Norberto P. Giannini, Lucila I. Amador, and R. Leticia Moyers Arévalo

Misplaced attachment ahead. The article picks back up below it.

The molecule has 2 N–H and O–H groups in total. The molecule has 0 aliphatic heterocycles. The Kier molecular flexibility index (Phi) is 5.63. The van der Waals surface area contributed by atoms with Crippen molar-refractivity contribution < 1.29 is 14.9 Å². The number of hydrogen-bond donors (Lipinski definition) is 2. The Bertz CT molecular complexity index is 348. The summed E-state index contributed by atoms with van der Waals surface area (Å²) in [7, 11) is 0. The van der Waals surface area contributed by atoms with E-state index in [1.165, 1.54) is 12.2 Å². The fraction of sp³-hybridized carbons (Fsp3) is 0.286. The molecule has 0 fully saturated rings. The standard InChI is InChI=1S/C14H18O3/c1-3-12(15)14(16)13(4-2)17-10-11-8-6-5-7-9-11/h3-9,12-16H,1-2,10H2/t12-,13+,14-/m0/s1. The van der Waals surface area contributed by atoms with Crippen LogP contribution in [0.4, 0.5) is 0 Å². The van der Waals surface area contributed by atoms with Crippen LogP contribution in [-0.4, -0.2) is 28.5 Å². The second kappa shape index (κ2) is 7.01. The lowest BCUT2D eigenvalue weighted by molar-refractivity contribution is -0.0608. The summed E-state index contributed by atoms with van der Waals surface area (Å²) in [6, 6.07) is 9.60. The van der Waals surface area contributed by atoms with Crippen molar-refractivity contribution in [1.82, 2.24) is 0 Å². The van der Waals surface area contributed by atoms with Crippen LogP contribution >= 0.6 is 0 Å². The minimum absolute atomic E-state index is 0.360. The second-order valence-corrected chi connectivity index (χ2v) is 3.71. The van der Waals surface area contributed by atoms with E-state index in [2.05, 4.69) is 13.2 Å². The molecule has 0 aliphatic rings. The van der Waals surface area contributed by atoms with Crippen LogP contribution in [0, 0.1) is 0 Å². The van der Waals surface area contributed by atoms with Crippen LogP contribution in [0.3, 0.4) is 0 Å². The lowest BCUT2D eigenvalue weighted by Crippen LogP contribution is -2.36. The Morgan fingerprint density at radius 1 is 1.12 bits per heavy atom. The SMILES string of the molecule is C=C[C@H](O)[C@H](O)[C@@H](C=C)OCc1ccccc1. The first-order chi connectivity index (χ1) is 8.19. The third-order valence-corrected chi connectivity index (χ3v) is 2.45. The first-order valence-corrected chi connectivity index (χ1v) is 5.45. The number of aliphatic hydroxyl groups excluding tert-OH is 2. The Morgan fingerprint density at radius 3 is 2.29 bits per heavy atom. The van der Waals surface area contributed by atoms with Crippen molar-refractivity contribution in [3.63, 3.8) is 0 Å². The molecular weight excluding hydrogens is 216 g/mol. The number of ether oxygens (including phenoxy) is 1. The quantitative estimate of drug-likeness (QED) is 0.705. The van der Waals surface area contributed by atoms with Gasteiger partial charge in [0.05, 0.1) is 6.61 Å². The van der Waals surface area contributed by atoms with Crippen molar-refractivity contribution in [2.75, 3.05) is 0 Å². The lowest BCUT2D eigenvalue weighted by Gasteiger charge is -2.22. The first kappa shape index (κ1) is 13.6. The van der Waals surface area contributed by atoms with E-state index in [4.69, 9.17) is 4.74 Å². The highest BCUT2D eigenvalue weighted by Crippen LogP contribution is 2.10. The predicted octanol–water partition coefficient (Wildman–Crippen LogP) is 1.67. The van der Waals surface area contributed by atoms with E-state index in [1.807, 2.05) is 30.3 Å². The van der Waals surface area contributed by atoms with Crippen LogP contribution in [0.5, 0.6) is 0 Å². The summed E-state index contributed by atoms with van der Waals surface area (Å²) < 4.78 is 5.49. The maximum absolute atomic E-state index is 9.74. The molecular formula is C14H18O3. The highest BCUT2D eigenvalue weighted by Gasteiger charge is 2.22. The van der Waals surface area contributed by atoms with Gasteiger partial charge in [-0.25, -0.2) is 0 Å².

Body mass is the single most important factor affecting the biology of animals. Small size is generally highly favorable for flying vertebrates; in addition to this constraint, echolocating bats are also restricted by the physics of call parameters. However, we find in a single group, the Noctilionoidea, virtually the entire size range found across all echolocating bats. Here we examine the evolutionary significance of this variation. We explore how the reconstructed body mass of the ancestral phyllostomid was inherited from noctilionoid ancestors, how size changed along the branches of the phyllostomid tree, and how size co-varied with characteristic evolutionary shifts in the ecology of phyllostomid bats. We found little change along the backbone of the phylogenetic tree and across major dietary transitions, many scattered increases and decreases of variable magnitude, and most variation concentrated in phyletic change in a few groups, especially vertebrate-specialized and frugivorous phyllostomids. These trends imply sustained selection acting over millions of years in a consistent direction, principally towards an increase in size. Initial stasis may have facilitated ecological transitions, while capacity for size change may have fueled intense directional selection within highly specialized lineages. Finally, diverging trends appear to reflect past character displacement.